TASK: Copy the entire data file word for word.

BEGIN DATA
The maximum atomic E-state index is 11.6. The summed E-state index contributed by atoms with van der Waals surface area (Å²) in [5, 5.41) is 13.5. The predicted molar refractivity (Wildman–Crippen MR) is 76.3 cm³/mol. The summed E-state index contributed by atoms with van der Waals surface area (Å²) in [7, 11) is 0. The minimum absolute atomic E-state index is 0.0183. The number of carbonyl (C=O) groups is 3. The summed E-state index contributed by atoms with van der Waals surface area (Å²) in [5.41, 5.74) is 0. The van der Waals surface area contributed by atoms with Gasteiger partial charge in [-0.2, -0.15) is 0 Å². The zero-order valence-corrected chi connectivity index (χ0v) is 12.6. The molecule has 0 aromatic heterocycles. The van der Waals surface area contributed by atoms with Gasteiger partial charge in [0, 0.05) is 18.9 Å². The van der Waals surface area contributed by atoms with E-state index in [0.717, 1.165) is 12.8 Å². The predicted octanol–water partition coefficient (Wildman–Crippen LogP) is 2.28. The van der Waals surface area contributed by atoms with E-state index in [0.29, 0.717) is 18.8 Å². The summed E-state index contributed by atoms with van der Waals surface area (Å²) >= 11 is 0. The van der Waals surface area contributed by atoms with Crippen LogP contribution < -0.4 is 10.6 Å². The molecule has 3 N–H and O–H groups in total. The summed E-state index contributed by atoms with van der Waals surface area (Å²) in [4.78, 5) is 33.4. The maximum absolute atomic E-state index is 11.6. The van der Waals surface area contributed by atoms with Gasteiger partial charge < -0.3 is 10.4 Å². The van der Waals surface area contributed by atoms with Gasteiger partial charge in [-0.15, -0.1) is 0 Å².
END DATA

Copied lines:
The maximum atomic E-state index is 11.6. The summed E-state index contributed by atoms with van der Waals surface area (Å²) in [5, 5.41) is 13.5. The predicted molar refractivity (Wildman–Crippen MR) is 76.3 cm³/mol. The summed E-state index contributed by atoms with van der Waals surface area (Å²) in [7, 11) is 0. The minimum absolute atomic E-state index is 0.0183. The number of carbonyl (C=O) groups is 3. The summed E-state index contributed by atoms with van der Waals surface area (Å²) in [5.41, 5.74) is 0. The van der Waals surface area contributed by atoms with Gasteiger partial charge in [-0.2, -0.15) is 0 Å². The zero-order valence-corrected chi connectivity index (χ0v) is 12.6. The molecule has 0 aromatic heterocycles. The van der Waals surface area contributed by atoms with Gasteiger partial charge in [0, 0.05) is 18.9 Å². The van der Waals surface area contributed by atoms with E-state index in [0.717, 1.165) is 12.8 Å². The predicted octanol–water partition coefficient (Wildman–Crippen LogP) is 2.28. The van der Waals surface area contributed by atoms with E-state index in [0.29, 0.717) is 18.8 Å². The summed E-state index contributed by atoms with van der Waals surface area (Å²) >= 11 is 0. The van der Waals surface area contributed by atoms with Crippen LogP contribution < -0.4 is 10.6 Å². The molecule has 3 N–H and O–H groups in total. The summed E-state index contributed by atoms with van der Waals surface area (Å²) in [4.78, 5) is 33.4. The maximum absolute atomic E-state index is 11.6. The van der Waals surface area contributed by atoms with Gasteiger partial charge < -0.3 is 10.4 Å². The van der Waals surface area contributed by atoms with Gasteiger partial charge in [-0.15, -0.1) is 0 Å².